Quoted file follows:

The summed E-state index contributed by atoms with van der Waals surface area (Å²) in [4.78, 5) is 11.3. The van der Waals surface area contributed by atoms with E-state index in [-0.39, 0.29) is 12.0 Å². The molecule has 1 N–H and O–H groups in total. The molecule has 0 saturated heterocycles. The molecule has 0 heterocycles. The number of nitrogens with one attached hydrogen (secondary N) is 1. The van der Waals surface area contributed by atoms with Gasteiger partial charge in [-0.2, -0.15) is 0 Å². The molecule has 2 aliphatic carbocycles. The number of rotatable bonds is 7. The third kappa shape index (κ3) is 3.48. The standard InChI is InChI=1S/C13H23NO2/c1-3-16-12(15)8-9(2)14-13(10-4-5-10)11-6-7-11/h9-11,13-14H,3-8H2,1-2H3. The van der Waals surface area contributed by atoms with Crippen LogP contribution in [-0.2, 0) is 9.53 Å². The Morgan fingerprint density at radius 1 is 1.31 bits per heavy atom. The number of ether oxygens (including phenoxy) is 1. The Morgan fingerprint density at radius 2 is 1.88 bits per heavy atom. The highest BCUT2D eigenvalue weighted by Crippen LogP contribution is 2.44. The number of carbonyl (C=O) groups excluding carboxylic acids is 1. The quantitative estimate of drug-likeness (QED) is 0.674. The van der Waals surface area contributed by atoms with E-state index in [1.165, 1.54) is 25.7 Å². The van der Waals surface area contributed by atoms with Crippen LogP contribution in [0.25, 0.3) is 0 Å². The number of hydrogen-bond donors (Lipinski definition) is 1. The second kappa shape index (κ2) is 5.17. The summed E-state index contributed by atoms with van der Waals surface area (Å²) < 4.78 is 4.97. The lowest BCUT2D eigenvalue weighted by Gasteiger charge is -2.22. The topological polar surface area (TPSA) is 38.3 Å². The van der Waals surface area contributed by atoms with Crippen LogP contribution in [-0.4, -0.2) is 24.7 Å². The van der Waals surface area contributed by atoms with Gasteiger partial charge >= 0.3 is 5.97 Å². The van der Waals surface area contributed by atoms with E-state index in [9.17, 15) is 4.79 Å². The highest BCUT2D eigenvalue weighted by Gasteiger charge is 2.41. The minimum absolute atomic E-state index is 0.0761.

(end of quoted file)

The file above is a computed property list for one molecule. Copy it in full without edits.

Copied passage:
The summed E-state index contributed by atoms with van der Waals surface area (Å²) in [4.78, 5) is 11.3. The van der Waals surface area contributed by atoms with E-state index in [-0.39, 0.29) is 12.0 Å². The molecule has 1 N–H and O–H groups in total. The molecule has 0 saturated heterocycles. The molecule has 0 heterocycles. The number of nitrogens with one attached hydrogen (secondary N) is 1. The van der Waals surface area contributed by atoms with Gasteiger partial charge in [-0.2, -0.15) is 0 Å². The molecule has 2 aliphatic carbocycles. The number of rotatable bonds is 7. The third kappa shape index (κ3) is 3.48. The standard InChI is InChI=1S/C13H23NO2/c1-3-16-12(15)8-9(2)14-13(10-4-5-10)11-6-7-11/h9-11,13-14H,3-8H2,1-2H3. The van der Waals surface area contributed by atoms with Crippen LogP contribution in [-0.2, 0) is 9.53 Å². The Morgan fingerprint density at radius 1 is 1.31 bits per heavy atom. The number of ether oxygens (including phenoxy) is 1. The Morgan fingerprint density at radius 2 is 1.88 bits per heavy atom. The highest BCUT2D eigenvalue weighted by Crippen LogP contribution is 2.44. The number of carbonyl (C=O) groups excluding carboxylic acids is 1. The quantitative estimate of drug-likeness (QED) is 0.674. The van der Waals surface area contributed by atoms with E-state index in [1.165, 1.54) is 25.7 Å². The van der Waals surface area contributed by atoms with Crippen LogP contribution in [0.25, 0.3) is 0 Å². The number of hydrogen-bond donors (Lipinski definition) is 1. The second kappa shape index (κ2) is 5.17. The summed E-state index contributed by atoms with van der Waals surface area (Å²) < 4.78 is 4.97. The lowest BCUT2D eigenvalue weighted by Gasteiger charge is -2.22. The topological polar surface area (TPSA) is 38.3 Å². The van der Waals surface area contributed by atoms with Crippen LogP contribution in [-0.4, -0.2) is 24.7 Å². The van der Waals surface area contributed by atoms with Gasteiger partial charge >= 0.3 is 5.97 Å². The van der Waals surface area contributed by atoms with E-state index in [9.17, 15) is 4.79 Å². The highest BCUT2D eigenvalue weighted by Gasteiger charge is 2.41. The minimum absolute atomic E-state index is 0.0761.